A favourite of mine in this exhibition is a work called Flock from 2009 by Kingston-based artist Don Maynard. From a distance, the installation looks like a swooping flock of birds, but on closer examination, you see a number of traditional paper airplanes (made of thin aluminum rather than paper) with their noses embedded into the wall. When I saw the work in Don’s studio, my first thought was “what a great idea!!” I still think that, and I hope visitors to the gallery enjoy both it and the other works in Moving Image.

 

Image- Flock (installation views and details), Don Maynard, aluminum, 2009

 

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Apply to exhibit in Gallery A!

Opportunities are now available for community partnerships and special initiatives as well as an annual artist residency that prioritizes artists who wish to experiment with new ideas, collaborate, and work in new directions.

Exhibiting artists will have opportunities to give public talks on their work, participate in professional development workshops, and give and receive critical feedback from peers.

Programming of this space is separate from our curatorial planning and proposal selections will be made through a jury of local artists and arts professionals.

Application Deadline:
October 15, 2015 for projects taking place from March 1, 2016 – August 31, 2016

Information Session: Thursday 10 September, 7pm

Click here to apply to Gallery A!

For more information, please contact Leslie Menagh: Manager of Public Programs & ArtReach at lmenagh@rmg.on.ca or 905.576.3000 ext. 108

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Curator’s Choice: Moving Image

This blog post comes from the desk of Senior Curator, Linda Jansma.

Beyond Measure: Domesticating Distance is an exhibition initiated by emerging curator Ambereen Siddiqui and assisted by a Culturally Diverse Curatorial Project grant through the Ontario Arts Council.

Its theme of artists living in the context of the diaspora, segues with one of the sections in Moving Image, the RMG’s new permanent collection exhibition. Millions of people are on the move and displaced from their home countries, and that displacement leaves voids and longing for what once was.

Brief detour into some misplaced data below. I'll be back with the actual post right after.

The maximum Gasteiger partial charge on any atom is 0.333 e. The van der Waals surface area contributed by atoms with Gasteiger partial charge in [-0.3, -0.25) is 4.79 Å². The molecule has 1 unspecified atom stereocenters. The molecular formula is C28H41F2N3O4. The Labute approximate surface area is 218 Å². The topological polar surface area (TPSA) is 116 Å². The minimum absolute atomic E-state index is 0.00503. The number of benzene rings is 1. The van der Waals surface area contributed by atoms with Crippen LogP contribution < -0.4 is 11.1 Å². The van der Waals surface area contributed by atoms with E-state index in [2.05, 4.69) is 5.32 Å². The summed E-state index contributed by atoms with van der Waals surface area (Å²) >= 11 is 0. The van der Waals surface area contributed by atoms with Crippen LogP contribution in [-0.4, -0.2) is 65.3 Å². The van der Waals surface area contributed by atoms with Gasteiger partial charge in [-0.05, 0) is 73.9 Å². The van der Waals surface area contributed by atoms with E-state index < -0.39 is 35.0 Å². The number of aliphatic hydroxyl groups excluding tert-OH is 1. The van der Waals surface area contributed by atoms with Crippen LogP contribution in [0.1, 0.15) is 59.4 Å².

A key work in Moving Image is a video by Vessna Perunovich entitled Unoccupied NY. It follows the artist through different parts of New York City as she carries a single mattress on her back. Her work addresses concepts of migration, longing and boundaries, as well as the diversity of New York’s populations along ethnic, social and economic lines. Perunovich, like four of the five artists in Beyond Measure, is an immigrant to Canada who relates to a sense of the dis-rootedness and yearning that comes with leaving one’s home country. This work, along with Surendra Lowatia, Tazeen Qayyum, Meera Margaret Singh, Asma Sultana, and Abdullah Syed challenges the viewer to look more deeply into the individual experience and the singular work and see its universal themes.

Image: Vessna Perunovich, Unoccupied NY, video still.

 

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Their Stories – Call for entries!

Deadline: 1 December, 2015

Help tell the stories of 10 unidentified portraits in the Thomas Bouckley Collection. Whether it is a fictional diary entry, poem, letter, short story, storyboard, or character sketch, imagining an identity to these unknown portraits brings the characters to life.

Submissions will be reviewed by a jury, and selected entries will accompany the photographs in an exhibition at The Robert McLaughlin Gallery or displayed on our website. Please click here to submit.

Unidentified portraits are not commonly displayed. By bringing these images forward, we hope to engage the creative side of the public of the public, and possibly in the process discover a clue as to their true identity.

For more information contact Sonya Jones, Associate Curator and Curator of the Thomas Bouckley Collection at sjones@rmg.on.ca

To for more information and to submit, please visit http://www.rmg.on.ca/their-stories.php

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RMG Fridays September: Back to School

Join us on Friday September 11th from 7-10pm and celebrate the openings of Beyond Measure: Domesticating Distance and Moving Image with the sweet melodies of The Birdloft, Roberta Quilico and a stunning performance and short film by the Durham School of Ballet and Contemporary Dance.

For more information:
The Bird Loft – http://www.thebirdloft.ca/
Roberta Quilico – http://www.thebirdloft.ca/roberta.html

On the first Friday of the month, join the RMG in celebrating local talent. The gallery buzzes with live musical performances, interactive art experiences, open gallery spaces, social mingling and more. Suitable for music lovers, youth, families, date nights, and culture-vultures.

Free to attend | 7-10pm | Cash Bar | All ages welcome.

Follow the twitter feed at #RMGFridays!

The RMG is grateful to the Ontario Trillium Foundation for their support of this programming.

 

Image:
Left: Walden Pond/Mirror, 2006: From the exchange between artists Surendra Lawoti and Meera Margaret Singh for their project “Of Light and Longing.”
Right: Roberta Quilico